* Finally, a friend provided us with a copy of the foreclosure deed on our house, and it shows that Spartan produced a winning bid of $74,359. During the period that we were trying to save our house, Stephens Millirons sent us information, at our request, showing that we could own the house free and clear for a payment of $66,000. My research indicates that it's rare for a house to sale at foreclosure for more than is owed on it, but when that happens, the difference between the two amounts represents equity for the homeowner. In other words, we are owed roughly $8,359, and my sources close to the foreclosure industry say it is Stephens Millirons' responsibility to make sure we receive those funds. Has the law firm sent us a nickel? Nope.
* For the record, a couple named Preston Crider and Angela Gulledge Crider are the current occupants of our home. We know little about them other than they appear to work in or around the nursing field. Are they in our house lawfully? I doubt it. Do they have any idea about the skulduggery that caused our home of 25 years to become available? I doubt it, but then again, who knows how deep all of this goes?
Below is the copy of the foreclosure deed, which a friend found and sent to us. Stephens Millirons, the Huntsville law firm that ramrodded the foreclosure, still has never sent us a copy of the foreclosure deed or any other subsequent paperwork. Our original mortgage, in 1990, was with a company called Troy & Nichols, and we refinanced with Troy & Nichols at some point in the 1990s. A 1993 New York Times article calls Troy & Nichols a "residential mortgage servicer." and reported its sale to Chase Manhattan. Here is how The Times described Troy & Nichols convoluted history:
Troy & Nichols services about $10 billion in residential mortgage loans. The company operates 21 offices in Louisiana, Texas, Mississippi, Tennessee, Alabama, New Mexico and Florida. Chase manages a $35 billion mortgage-servicing portfolio. Last July, First Gibraltar paid the Resolution Trust Corporation $82 million for Troy & Nichols, which had been part of the failed Southwest Savings Association of Dallas. First Gibraltar is owned by the financier Ronald O. Perelman, who also controls Revlon Inc. and Marvel Entertainment Group.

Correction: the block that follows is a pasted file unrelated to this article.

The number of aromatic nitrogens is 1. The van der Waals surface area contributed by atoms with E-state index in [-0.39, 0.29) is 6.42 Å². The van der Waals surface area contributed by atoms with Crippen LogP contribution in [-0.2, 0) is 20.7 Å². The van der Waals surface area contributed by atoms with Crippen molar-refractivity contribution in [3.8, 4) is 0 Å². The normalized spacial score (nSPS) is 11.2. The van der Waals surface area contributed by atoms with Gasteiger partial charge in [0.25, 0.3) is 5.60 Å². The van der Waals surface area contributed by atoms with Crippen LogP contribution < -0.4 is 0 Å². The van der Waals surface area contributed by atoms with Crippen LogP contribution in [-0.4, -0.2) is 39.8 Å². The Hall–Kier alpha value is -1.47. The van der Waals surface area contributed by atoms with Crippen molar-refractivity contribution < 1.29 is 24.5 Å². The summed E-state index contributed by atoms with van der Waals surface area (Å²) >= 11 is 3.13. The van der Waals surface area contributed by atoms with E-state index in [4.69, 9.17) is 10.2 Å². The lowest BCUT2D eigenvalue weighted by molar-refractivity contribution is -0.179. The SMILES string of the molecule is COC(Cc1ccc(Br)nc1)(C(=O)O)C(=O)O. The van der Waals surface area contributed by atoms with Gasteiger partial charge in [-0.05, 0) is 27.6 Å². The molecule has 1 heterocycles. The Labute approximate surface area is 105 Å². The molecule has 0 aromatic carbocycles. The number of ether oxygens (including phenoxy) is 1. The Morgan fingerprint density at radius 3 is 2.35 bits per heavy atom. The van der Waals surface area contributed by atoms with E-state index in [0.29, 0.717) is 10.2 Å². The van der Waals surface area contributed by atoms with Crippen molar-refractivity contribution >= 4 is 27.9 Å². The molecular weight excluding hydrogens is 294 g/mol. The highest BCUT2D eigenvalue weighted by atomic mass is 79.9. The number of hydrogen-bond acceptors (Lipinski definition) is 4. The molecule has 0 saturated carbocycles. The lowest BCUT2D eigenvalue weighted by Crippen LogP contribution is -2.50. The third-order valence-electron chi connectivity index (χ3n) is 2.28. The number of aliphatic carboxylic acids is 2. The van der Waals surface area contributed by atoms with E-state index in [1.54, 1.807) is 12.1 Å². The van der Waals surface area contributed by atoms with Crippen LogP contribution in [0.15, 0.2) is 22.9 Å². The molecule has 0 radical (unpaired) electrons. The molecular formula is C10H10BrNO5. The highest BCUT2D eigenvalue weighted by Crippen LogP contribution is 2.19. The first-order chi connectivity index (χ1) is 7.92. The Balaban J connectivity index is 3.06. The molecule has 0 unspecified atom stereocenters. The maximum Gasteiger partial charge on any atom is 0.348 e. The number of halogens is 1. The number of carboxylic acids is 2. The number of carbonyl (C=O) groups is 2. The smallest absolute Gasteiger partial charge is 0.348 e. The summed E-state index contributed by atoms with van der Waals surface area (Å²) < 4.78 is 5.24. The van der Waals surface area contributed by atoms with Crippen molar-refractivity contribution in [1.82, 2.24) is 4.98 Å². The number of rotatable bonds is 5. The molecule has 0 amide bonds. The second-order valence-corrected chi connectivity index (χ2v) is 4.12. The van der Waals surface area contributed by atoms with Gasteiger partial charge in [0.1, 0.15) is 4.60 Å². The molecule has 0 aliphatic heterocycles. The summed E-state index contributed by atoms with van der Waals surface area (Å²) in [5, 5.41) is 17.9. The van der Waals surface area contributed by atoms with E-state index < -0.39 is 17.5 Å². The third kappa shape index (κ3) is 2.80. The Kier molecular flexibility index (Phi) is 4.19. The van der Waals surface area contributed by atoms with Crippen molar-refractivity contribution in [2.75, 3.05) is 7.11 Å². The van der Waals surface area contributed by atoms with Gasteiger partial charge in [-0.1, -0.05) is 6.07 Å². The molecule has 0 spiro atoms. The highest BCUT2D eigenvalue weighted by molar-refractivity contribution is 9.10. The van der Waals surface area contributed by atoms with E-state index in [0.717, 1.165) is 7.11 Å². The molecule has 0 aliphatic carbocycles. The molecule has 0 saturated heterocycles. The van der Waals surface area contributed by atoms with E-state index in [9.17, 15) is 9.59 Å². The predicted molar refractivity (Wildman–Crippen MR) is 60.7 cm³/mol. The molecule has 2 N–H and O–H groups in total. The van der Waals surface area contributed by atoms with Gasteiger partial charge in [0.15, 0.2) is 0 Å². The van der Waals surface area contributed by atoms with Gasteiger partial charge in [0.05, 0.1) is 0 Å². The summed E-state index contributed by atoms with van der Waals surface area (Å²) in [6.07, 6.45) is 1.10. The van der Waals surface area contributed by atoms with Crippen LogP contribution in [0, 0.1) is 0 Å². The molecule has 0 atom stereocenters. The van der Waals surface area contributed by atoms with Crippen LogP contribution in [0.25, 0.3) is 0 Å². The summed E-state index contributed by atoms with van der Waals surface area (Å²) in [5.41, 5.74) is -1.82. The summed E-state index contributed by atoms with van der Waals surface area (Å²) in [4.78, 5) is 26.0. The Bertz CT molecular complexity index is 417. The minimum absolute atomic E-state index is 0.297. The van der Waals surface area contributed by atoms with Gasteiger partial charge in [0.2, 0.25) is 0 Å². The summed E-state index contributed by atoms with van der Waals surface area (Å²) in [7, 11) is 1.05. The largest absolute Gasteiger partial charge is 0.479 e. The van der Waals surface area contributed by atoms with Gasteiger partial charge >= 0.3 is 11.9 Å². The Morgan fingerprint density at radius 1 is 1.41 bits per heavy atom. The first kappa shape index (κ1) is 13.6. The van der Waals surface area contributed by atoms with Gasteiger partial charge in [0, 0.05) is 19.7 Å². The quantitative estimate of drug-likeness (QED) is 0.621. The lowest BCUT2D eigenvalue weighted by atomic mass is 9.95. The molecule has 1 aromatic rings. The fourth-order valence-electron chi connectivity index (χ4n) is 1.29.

A document that Spartan Value Investors sent us described the auctioneer on our home as James J. Odom Jr., of Troy & Nichols. The foreclosure deed below identifies Odom in a different, and more detailed, way.
(Note: The Alabama State Bar lists a James J. Odom Jr. as an attorney in Pelham, with an office on Yeager Parkway. Could he be related to Michael B. Odom, who with his mentor Jesse P. Evans III, screwed us royally in our defense of the lawsuit that our troublesome neighbor, Mike McGarity, brought against me? That, of course, is Mike McGarity with the extensive criminal record. Wouldn't it be ironic if the lawyer who auctioned our house was related to the lawyer who helped usher in our 15-year Era of Legal Headaches? Odom and Evans took roughly $12,000 of our money, did pretty much nothing that they should have done, refused to file a valid counterclaim after stating they would do it, and then lied to me about their actions. When I requested a refund--as you would do with a mechanic who failed to fix your car--Odom and Evans refused. In my view, they flat-out stole about $12,000 from us.)
Bottom line: We have no idea who actually "owned" our mortgage. Based on The Times article, the paper trail goes something like this: Troy & Nichols > Southwest Savings Association > Resolution Trust Corporation > First Gibralter > Chase Manhattan.